KABUL (Reuters) - Afghan and NATO-forces killed and wounded more than 50 Taliban insurgents in a large operation in southern Afghanistan, the Afghan Defence Ministry said on Monday.
Afghan and mainly Western forces are struggling to contain a Taliban insurgency based in the south and east which is hampering reconstruction and aid efforts and undermining faith in the government of President Hamid Karzai.
Sunday’s clash, in the south-central province of Uruzgan, comes as troops from the NATO-led International Security Assistance Force (ISAF) and Afghan forces are conducting a large offensive in the area against Taliban rebels.
“This is part of the Spin Ghar operation which began on Thursday,” said Defence Ministry spokesman Zaher Murad. “We don’t know exactly how many insurgents were killed, their bodies are still on the battlefield.”
He said Afghan and ISAF forces fought the insurgents on the ground and called in air strikes to defeat the rebels. There were no Afghan government or ISAF casualties, he said.
Several dozen Taliban were killed in the fighting, an ISAF spokesman said. Thirteen insurgents were also captured, Murad said. Dutch and Australian troops form the bulk of ISAF forces in Uruzgan.
POLICE CLASH WITH TALIBAN
Further east, police killed 10 Taliban in neighboring Ghazni province on Monday, the provincial police chief said. One policeman was also wounded in the operation in the same area where 23 South Koreans were taken hostage in July.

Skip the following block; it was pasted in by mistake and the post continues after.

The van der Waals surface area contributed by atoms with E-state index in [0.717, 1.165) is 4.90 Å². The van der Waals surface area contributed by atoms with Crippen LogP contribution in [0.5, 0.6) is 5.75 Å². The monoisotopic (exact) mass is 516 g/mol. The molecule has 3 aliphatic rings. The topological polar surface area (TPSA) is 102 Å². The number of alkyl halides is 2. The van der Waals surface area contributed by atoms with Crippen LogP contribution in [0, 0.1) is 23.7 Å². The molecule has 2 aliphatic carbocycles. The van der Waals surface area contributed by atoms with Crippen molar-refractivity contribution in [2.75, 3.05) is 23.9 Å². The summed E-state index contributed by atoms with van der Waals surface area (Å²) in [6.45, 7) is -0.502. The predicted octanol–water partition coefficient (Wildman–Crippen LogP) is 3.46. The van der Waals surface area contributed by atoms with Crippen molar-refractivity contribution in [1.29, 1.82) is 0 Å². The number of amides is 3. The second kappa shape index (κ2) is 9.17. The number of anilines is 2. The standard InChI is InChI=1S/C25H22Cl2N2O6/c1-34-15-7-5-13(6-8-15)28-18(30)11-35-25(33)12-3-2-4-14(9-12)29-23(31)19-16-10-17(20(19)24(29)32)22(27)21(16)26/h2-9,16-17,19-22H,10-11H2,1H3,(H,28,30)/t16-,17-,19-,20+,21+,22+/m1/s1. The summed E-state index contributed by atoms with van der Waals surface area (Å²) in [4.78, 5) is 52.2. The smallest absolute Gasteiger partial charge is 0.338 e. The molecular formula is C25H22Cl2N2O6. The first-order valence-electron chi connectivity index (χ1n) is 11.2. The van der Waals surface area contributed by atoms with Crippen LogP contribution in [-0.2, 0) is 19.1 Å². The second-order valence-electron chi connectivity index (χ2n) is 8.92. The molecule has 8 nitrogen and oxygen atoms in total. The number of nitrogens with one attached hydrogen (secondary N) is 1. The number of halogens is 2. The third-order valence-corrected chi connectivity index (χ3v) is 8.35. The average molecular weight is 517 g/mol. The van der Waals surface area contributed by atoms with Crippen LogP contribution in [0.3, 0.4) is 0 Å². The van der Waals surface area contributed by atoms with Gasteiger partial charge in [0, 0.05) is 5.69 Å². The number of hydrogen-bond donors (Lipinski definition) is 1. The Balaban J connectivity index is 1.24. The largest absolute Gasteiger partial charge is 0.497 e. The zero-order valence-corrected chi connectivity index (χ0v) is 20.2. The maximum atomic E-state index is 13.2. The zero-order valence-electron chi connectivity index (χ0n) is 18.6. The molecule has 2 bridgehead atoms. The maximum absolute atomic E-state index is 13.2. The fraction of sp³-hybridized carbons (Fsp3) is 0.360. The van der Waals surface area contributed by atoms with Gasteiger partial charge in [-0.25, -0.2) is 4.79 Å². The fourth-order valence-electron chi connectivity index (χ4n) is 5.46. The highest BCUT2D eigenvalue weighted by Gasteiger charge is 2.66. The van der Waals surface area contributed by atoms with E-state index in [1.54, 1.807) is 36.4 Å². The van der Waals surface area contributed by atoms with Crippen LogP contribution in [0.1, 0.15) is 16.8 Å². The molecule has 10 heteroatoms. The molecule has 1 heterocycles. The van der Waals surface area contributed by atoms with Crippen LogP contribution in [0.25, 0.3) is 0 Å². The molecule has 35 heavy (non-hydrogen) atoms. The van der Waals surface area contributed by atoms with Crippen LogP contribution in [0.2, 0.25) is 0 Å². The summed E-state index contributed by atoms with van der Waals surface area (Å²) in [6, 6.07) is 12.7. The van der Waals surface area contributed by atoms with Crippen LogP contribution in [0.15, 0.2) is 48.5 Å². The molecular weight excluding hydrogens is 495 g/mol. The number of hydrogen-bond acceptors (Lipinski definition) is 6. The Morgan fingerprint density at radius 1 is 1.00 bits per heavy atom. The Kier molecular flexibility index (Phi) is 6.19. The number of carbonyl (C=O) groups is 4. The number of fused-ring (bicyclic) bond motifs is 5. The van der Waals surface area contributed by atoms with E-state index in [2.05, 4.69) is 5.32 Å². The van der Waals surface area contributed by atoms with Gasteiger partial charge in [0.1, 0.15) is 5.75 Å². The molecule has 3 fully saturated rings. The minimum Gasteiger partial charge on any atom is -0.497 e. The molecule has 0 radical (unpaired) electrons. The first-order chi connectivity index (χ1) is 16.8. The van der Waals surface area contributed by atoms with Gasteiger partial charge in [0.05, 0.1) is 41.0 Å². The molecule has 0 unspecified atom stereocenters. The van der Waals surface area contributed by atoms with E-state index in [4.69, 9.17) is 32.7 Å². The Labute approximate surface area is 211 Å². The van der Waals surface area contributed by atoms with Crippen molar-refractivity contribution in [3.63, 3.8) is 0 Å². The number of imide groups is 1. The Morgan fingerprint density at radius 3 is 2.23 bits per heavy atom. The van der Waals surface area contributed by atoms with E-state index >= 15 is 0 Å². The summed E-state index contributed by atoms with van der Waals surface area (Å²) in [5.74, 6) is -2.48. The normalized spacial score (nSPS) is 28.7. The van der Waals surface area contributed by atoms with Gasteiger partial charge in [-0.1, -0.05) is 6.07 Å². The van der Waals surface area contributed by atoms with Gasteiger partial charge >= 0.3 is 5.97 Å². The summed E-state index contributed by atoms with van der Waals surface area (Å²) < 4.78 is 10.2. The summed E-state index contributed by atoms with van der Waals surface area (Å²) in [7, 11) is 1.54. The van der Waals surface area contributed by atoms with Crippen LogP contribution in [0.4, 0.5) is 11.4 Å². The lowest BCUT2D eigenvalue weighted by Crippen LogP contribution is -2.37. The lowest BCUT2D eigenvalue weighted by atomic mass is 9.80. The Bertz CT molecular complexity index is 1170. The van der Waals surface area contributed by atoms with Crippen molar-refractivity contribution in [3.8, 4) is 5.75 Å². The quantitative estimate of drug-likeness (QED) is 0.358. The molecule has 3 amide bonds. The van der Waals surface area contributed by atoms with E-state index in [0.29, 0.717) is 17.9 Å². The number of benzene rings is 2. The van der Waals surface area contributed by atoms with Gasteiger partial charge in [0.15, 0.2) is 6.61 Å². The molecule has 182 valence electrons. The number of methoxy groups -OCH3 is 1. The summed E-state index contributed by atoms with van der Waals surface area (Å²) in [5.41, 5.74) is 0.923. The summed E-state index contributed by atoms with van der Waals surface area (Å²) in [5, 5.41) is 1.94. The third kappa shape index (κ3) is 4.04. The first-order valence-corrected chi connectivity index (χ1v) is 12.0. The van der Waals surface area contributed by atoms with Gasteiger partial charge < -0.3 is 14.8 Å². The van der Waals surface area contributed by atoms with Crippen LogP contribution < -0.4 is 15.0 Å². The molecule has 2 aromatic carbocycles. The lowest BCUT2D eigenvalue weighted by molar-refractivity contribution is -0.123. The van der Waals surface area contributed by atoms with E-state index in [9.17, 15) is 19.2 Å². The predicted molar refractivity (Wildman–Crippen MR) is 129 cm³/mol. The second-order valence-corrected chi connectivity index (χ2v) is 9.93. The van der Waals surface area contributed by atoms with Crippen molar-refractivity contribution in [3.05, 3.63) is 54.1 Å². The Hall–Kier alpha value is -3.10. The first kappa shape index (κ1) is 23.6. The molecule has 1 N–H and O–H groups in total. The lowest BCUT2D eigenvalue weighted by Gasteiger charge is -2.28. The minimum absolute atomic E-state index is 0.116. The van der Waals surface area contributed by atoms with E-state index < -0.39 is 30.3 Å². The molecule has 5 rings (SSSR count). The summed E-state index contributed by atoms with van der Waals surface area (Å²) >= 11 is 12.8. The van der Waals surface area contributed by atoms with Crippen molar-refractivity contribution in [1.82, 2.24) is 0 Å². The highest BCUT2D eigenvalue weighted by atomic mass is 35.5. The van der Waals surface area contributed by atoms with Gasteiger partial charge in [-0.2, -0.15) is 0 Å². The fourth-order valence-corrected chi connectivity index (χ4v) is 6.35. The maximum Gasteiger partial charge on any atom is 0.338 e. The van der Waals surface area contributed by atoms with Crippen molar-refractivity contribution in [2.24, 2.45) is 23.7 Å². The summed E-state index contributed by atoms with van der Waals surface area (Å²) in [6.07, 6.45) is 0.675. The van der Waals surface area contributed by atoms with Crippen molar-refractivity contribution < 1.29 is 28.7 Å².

Afghan and foreign forces have launched a series of operations in the area since 21 of the Koreans were freed a month later and say they have killed or captured up to 12 of those involved in the kidnap and killing of two of the hostages.
Karzai has also replaced the governor of Ghazni with a man with strong ties with local tribes with the result, officials say, that some 50 local Taliban gave themselves up and security has markedly improved in the province.
In the south, a suicide bomber killed four people, including a policeman and a child, in the provincial capital of Helmand on Monday, the Interior Ministry said.
“The bomber detonated explosive attached to his body in the Lashkar Gah bazaar this morning and killed two civilians, including one child and one Afghan police,” said Reuters reporter Abdul Qudoos at the scene of the attack.
A roadside bomb also killed a soldier with U.S.-led coalition forces who was escorting a supply convoy to Afghan army units in the Sangin area of Helmand on Monday, the U.S. military said.
Mainly British and U.S. forces in Helmand have seen some of the fiercest fighting in Afghanistan since the Taliban relaunched their insurgency two years ago.
There was no immediate claim of responsibility.
Taliban insurgents have carried out more than 130 suicide bombs so far this year, killing more than 200 people in their campaign to oust the Afghan government and force foreign troops to leave the country.
Additional reporting by Abdul Qudoos in Lashkar Gah, Sher Ahmad in Ghazni and Jon Hemming in Kabul
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